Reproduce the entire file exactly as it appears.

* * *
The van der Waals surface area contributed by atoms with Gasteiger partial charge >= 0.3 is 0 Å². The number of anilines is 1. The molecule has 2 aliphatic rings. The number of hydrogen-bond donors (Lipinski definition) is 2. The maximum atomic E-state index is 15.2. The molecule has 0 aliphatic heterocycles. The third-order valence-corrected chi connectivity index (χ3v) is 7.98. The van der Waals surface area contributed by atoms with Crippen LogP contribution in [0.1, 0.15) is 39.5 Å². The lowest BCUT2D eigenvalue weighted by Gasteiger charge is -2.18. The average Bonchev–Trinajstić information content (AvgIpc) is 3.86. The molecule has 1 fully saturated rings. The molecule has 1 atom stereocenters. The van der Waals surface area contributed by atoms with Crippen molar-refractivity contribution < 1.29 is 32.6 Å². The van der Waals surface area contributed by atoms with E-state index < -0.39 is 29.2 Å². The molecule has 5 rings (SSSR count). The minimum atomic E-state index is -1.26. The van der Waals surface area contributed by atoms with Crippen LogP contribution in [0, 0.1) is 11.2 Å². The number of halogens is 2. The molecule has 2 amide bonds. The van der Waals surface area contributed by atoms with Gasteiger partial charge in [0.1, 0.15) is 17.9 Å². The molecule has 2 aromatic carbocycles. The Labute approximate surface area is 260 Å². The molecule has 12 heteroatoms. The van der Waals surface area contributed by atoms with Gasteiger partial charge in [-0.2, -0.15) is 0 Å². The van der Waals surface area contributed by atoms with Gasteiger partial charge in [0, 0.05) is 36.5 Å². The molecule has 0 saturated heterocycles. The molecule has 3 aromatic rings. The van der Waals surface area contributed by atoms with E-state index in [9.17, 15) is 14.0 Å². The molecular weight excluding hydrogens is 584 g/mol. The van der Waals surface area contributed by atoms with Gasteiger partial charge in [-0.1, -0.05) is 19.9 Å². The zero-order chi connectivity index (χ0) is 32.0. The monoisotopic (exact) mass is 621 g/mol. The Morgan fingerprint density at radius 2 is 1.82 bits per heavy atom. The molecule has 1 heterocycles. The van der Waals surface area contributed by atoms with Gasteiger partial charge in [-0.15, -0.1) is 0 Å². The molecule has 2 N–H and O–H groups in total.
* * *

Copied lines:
The van der Waals surface area contributed by atoms with Gasteiger partial charge >= 0.3 is 0 Å². The number of anilines is 1. The molecule has 2 aliphatic rings. The number of hydrogen-bond donors (Lipinski definition) is 2. The maximum atomic E-state index is 15.2. The molecule has 0 aliphatic heterocycles. The third-order valence-corrected chi connectivity index (χ3v) is 7.98. The van der Waals surface area contributed by atoms with Crippen LogP contribution in [0.1, 0.15) is 39.5 Å². The lowest BCUT2D eigenvalue weighted by Gasteiger charge is -2.18. The average Bonchev–Trinajstić information content (AvgIpc) is 3.86. The molecule has 1 fully saturated rings. The molecule has 1 atom stereocenters. The van der Waals surface area contributed by atoms with Crippen molar-refractivity contribution < 1.29 is 32.6 Å². The van der Waals surface area contributed by atoms with E-state index < -0.39 is 29.2 Å². The molecule has 5 rings (SSSR count). The minimum atomic E-state index is -1.26. The van der Waals surface area contributed by atoms with Crippen LogP contribution in [0, 0.1) is 11.2 Å². The number of halogens is 2. The molecule has 2 amide bonds. The van der Waals surface area contributed by atoms with Gasteiger partial charge in [0.1, 0.15) is 17.9 Å². The molecule has 2 aromatic carbocycles. The Labute approximate surface area is 260 Å². The molecule has 12 heteroatoms. The van der Waals surface area contributed by atoms with Gasteiger partial charge in [-0.2, -0.15) is 0 Å². The van der Waals surface area contributed by atoms with Gasteiger partial charge in [0, 0.05) is 36.5 Å². The molecule has 0 saturated heterocycles. The molecule has 3 aromatic rings. The van der Waals surface area contributed by atoms with E-state index in [9.17, 15) is 14.0 Å². The molecular weight excluding hydrogens is 584 g/mol. The van der Waals surface area contributed by atoms with Gasteiger partial charge in [-0.1, -0.05) is 19.9 Å². The zero-order chi connectivity index (χ0) is 32.0. The monoisotopic (exact) mass is 621 g/mol. The Morgan fingerprint density at radius 2 is 1.82 bits per heavy atom. The molecule has 1 heterocycles. The van der Waals surface area contributed by atoms with Gasteiger partial charge in [-0.15, -0.1) is 0 Å². The molecule has 2 N–H and O–H groups in total.